If you follow me on Instagram, you know that I was just coming back from a trip to Perth. And also that last May, I was in India.
Now, before you assume that I am soooo rich that I can afford international holidays anytime I want – it was all for work.
So, yes, those are all business trips.
So many people, when knowing that my day job involves quite a lot of travel to different countries – US, India, Malaysia, Singapore, Thailand, even almost Mexico – made comments somewhere along this line:
So lucky! So nice to go to lots of different places!
Since most of them are coming from my Indonesian fellas, the phrase that I heard like 1000x times is:
Enak ya, jalan-jalan terus!
I think if you give me 10,000 IDR every time you say that, it would be enough to buy a new iPhone.
While I am not complaining at all (or yet) about the amount of travel involved at work and quite enjoy it to be honest… it is not, by any means, equal to holiday.
First of all,
Business trip is still work. And a harder one.
Travel for work essentially means that you are working, but somewhere else. So while in normal workday I need to go to company office/client office in Jakarta during business hours, the same applies when I am on travel. The difference is just now we go to the offices in Perth instead.
However, the work is much more intense.
There should be a huge reason why your company pays for flight, hotel, meal, etc. to move your butt to one of the most expensive city in the world in term of living cost. In other words, you shall work harder. If your expertise is available in the local branch, then you will not be requested to come over, won’t you?
More importantly, we should be aware that we are indirectly carrying the flag of “Indonesia”; we might be the first Indonesian they’ll ever work with, and it will give them very, very memorable impression of Indonesian working ethics. Also, due to hijab I choose to wear, I also carry the flag of being a “Muslim”. In the midst of very bad PR of Muslim portrayal by the media, the pressure is real, people. I need to show that not only Muslim women can work professionally, but 99.99% of us are not psychopaths unlike what you read/watch.
So, for me, the pressure to perform is way, waaaay more accentuated on business trips than working at homebase.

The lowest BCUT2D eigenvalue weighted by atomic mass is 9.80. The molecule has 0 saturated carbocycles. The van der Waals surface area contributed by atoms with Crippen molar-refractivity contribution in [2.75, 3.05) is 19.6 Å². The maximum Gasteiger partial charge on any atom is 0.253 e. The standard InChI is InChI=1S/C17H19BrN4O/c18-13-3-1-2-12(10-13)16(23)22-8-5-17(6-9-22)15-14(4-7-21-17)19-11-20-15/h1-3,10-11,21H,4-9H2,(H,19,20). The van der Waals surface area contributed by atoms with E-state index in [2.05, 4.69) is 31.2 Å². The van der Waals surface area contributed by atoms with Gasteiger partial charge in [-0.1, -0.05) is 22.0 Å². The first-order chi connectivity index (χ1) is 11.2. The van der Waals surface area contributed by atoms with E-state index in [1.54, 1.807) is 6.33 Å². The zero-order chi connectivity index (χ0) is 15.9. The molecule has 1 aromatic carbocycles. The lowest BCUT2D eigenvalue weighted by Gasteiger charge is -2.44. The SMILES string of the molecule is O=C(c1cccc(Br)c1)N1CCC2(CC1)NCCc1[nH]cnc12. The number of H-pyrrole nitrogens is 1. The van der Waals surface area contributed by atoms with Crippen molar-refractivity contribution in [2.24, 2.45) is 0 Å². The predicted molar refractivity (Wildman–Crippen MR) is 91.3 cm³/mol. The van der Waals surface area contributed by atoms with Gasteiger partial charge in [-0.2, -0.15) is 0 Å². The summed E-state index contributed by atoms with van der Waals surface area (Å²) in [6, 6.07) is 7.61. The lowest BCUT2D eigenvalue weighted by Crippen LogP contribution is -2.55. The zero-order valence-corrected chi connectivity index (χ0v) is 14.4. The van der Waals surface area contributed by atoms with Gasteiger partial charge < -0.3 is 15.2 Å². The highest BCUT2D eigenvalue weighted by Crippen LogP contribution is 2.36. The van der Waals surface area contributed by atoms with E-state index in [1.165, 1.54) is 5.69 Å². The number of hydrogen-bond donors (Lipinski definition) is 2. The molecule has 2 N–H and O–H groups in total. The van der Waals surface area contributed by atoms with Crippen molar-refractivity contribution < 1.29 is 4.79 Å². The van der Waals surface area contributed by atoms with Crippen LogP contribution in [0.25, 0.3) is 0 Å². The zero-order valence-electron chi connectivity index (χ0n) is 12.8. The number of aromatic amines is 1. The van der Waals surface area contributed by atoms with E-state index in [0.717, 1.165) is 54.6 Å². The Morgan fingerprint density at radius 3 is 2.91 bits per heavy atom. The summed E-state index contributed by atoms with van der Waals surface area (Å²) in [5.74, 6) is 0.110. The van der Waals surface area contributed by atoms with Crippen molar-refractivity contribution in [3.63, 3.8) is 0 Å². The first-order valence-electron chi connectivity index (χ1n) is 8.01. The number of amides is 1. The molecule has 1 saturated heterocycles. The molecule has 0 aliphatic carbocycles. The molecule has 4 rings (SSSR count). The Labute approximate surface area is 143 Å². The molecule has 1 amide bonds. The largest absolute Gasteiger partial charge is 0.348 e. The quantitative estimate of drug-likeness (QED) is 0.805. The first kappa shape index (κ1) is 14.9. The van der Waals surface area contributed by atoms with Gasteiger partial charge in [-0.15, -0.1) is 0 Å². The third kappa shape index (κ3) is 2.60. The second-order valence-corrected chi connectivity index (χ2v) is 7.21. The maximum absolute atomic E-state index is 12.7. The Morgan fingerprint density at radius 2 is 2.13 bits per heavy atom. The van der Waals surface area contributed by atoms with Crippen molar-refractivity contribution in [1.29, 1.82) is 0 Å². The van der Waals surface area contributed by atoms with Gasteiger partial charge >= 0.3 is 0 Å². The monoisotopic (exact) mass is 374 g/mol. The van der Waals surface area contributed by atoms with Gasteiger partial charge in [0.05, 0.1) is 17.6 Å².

Therefore, don’t assume that once I land to the destination, first thing to do is going to the nearest shopping center and joyfully browse around for exotic stuff.
In fact, let me share my schedule of the recent Perth trip. In this occasion, I was conducting a training of Pore Pressure Prediction for drilling engineers.
On plane (Jakarta – Perth). Reading AAPG/SPE papers of client’s local pore pressure regime on the way (no in-flight movies watched).
This picture was taken when walking towards immigration in the airport.
After that – poof. I’m gone. Concentrating for work.
Arrived at 4 pm local time – reached hotel at 6. Ate dinner in-room, then continued preparing training until about 11 pm.
Woke up at 3. Preparing again (revised slides, practiced the exercises, etc). Sahoor at 5.30 am (I am fasting for Ramadan). Continue preparation. Getting ready to the office at 6.30.
Conducting training at 8.30 am- 4.30 pm. Bear in mind that I am talking, teaching, and presenting in front of the class for THE WHOLE 8 SOLID HOURS, not just sitting in some desk typing things on computer. Lunch of course is skipped.
Headed straight to hotel. Dinner in-room again. Had 2-hour break until 7.30 pm, then preparing for tomorrow and researching unanswered questions in today’s session, until about 10 pm ( I passed out with lamp on). Woke up at 3 am to continue preparation. Went to office at 7.30.
repeat Monday. Yes, just hotel – office – hotel.
morning and afternoon routine is the same with Mon and Tue, however since this is the last day of the training, I am free at night. Initially wants to go to King’s Park or nearest beach for sunset, but the gravity of hotel bed is too intense… end up watching YouTube while eating in and then pass out.
Aaand this day is the Ied Fitri / Raya. Yup. Sadly, this year I had to pass the chance to mass prayer with family and eating delicious Soto Banjar at home 🙁
this is the real holiday. I extend for a day to check out the city, and especially a open Australia-native-animal-only zoo that Patricia from Asia Next Top Model Cycle 4 visited during her recent break.
This is the day that result in this Instagram photo: